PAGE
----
North Korea's ruling dynasty could have its newest member.
After months of speculation over whether Ri Sol-ju, Kim Jong-un's wife, was pregnant, there are now reports that the couple's first baby was born in secret. The reports have not been confirmed by North Korea or otherwise verified.
Speculation over the possibility of the North Korean first couple having a child hit a high point in January, when South Korean media closely analyzed photos of Ri where she appeared to have lost some heft around her midsection, suggesting that she might have given birth.
Ri appeared last week at a basketball game held during the visit of former NBA player Dennis Rodman. She was photographed standing and applauding. She showed no obvious signs of pregnancy or having recently given birth, and of course, did not have a baby with her.
Very little has been mentioned about this in South Korea, where the media are currently focused on new president Park Geun-hye's efforts to establish her government. Much of the discussion has come from US media.
"If it was a boy, [the North Koreans] would have made an announcement," Michael Madden, editor of the North Korea Leadership Watch, an online newsletter, told the Washington Free Beacon.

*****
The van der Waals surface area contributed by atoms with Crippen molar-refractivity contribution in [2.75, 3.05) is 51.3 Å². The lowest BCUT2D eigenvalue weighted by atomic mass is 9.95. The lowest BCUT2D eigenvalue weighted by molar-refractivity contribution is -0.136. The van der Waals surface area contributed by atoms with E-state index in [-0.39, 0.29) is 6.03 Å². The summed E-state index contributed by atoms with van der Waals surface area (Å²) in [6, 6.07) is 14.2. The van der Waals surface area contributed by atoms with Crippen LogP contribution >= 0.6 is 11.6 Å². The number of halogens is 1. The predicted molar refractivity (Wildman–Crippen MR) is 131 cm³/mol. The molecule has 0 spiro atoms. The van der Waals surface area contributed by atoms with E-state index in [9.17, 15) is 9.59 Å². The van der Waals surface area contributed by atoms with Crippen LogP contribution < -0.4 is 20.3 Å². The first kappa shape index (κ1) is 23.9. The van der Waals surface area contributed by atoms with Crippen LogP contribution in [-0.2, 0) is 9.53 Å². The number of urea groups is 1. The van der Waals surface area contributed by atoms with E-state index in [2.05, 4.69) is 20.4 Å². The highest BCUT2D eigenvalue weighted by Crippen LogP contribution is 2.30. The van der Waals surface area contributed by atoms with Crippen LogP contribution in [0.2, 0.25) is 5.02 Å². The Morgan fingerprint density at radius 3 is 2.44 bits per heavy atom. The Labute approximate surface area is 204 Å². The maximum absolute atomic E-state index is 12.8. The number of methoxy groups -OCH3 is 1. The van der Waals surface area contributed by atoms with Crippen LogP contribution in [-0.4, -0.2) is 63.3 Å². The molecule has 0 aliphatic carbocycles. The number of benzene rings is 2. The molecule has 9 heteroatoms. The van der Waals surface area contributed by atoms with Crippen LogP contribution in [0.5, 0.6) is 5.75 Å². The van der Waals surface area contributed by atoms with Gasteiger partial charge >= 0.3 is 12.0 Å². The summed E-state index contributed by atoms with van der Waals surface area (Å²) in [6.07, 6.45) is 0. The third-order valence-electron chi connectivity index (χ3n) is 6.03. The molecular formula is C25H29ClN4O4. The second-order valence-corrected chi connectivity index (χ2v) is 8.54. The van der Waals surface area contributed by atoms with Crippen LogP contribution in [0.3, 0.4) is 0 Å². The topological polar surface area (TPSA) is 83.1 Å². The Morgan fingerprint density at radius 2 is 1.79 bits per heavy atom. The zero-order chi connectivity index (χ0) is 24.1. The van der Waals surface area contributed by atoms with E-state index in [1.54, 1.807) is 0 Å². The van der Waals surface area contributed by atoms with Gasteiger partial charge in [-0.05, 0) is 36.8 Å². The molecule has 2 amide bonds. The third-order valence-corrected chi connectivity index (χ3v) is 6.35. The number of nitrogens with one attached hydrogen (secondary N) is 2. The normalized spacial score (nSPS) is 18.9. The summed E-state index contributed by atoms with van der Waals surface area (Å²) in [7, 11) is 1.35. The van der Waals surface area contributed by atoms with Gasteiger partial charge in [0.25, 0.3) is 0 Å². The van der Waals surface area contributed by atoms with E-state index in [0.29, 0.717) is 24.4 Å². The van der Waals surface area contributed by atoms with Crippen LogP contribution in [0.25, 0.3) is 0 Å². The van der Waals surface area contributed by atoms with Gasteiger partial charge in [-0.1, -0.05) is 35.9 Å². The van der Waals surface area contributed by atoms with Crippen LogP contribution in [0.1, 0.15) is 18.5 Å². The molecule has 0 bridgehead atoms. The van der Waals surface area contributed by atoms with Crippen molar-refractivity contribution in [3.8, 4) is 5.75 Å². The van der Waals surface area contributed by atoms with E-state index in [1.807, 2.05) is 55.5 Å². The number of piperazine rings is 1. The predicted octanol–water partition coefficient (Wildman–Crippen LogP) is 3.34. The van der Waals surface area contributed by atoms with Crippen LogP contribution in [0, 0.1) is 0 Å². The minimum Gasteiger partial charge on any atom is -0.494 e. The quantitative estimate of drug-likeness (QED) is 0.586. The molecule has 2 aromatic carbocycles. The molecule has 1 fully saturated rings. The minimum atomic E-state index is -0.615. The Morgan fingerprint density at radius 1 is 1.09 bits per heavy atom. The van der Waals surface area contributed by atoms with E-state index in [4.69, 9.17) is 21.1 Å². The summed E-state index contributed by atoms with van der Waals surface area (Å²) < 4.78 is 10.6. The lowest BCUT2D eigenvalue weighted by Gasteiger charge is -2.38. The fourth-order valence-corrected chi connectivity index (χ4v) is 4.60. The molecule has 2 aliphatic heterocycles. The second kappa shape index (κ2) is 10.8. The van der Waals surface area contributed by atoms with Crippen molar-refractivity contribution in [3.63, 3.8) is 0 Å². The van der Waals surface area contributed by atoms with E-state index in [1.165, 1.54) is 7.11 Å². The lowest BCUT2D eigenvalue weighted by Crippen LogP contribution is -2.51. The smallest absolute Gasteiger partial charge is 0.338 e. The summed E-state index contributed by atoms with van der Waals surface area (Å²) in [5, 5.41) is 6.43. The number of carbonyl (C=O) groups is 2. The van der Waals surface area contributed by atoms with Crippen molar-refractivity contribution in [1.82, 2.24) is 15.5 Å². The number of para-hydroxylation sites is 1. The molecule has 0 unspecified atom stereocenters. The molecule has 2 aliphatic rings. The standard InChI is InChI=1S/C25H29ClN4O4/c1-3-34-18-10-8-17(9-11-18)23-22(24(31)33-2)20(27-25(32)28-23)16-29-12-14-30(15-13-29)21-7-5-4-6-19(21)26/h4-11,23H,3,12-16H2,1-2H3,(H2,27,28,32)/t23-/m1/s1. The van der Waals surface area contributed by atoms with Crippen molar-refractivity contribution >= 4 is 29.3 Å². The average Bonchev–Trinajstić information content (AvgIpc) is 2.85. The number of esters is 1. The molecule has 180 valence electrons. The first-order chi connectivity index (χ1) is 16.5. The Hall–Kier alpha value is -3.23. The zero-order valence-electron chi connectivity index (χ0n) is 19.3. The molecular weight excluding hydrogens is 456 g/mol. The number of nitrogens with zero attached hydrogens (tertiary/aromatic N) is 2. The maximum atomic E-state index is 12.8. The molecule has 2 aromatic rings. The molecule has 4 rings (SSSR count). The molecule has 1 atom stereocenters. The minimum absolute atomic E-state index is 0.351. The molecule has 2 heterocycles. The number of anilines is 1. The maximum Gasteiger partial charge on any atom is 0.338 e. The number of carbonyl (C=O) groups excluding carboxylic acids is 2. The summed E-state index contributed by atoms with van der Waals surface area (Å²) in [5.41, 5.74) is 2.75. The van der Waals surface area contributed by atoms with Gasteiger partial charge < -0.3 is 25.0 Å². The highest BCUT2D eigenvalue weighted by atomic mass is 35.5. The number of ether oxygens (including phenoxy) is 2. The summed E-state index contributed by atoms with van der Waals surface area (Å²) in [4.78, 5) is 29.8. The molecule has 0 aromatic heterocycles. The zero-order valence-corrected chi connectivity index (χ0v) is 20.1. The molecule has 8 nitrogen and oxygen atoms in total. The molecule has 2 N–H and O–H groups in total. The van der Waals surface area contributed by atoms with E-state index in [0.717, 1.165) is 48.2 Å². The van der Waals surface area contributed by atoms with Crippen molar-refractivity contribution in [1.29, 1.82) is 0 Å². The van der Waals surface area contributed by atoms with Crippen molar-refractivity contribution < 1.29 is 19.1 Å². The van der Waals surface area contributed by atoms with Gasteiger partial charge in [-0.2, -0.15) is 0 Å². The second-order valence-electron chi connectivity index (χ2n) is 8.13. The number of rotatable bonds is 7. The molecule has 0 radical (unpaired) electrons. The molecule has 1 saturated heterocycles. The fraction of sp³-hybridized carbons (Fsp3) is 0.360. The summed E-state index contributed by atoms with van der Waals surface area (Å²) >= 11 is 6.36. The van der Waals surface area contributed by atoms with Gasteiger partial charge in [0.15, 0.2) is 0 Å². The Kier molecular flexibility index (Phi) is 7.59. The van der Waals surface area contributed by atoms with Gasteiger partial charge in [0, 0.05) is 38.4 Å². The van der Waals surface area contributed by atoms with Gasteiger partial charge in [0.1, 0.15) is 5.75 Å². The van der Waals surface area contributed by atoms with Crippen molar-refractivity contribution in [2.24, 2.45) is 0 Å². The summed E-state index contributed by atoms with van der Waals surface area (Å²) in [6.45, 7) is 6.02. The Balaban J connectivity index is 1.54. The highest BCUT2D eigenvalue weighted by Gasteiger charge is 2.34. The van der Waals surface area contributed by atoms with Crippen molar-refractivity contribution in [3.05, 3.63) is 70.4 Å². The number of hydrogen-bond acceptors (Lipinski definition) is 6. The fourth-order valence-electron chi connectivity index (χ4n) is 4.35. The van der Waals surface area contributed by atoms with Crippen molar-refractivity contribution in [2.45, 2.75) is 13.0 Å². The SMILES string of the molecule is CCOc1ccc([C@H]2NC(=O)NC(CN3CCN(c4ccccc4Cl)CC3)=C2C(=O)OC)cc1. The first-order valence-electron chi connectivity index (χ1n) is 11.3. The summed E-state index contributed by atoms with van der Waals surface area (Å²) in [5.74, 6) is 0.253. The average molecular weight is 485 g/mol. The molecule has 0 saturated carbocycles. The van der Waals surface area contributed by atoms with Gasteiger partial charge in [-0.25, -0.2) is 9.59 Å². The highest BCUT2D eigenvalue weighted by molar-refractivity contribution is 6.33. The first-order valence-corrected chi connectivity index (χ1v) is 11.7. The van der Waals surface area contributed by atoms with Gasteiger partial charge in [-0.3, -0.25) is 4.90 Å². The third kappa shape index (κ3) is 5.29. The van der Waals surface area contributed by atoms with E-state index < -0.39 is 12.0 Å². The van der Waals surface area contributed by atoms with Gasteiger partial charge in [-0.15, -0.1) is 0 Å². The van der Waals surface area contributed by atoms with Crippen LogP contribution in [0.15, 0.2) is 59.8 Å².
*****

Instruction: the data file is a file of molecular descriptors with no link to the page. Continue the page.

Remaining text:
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If a female baby was indeed born, she is unlikely to be pegged to take over leadership of the totalitarian state in her adulthood. The three member Kim dynasty has been all male and the country is still patriarchal; instances of women in positions of authority are not common.
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Kim Jong-un is believed to be 30, and has been married for at least a year (the date of his marriage is not known, but Ri started appearing in public with him last year, which had not been common for the wives of North Korean leaders). It is therefore a natural time for the couple to look to have their first child, according to Korean convention.
Hereditary succession is a key part of North Korea's leadership. Founder Kim Il-sung is the country's leader in perpetuity, even though he has been dead since 1994. Indeed, in common parlance, North Koreans still refer to the country they live in as "Kim Il-sung's country."
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The fact that Kim Jong-un is a direct descendant of his grandfather was an important part of what allowed him to take over leadership of the country at a young age and with minimal experience.
Barring any unforeseen shakeups like a war or a coup, Kim Jong-un would likely be succeeded by a son someday. But that is too far in the future to know, and as this speculation over the dynasty's next member shows, it is hard to know anything with certainty when it comes to North Korea.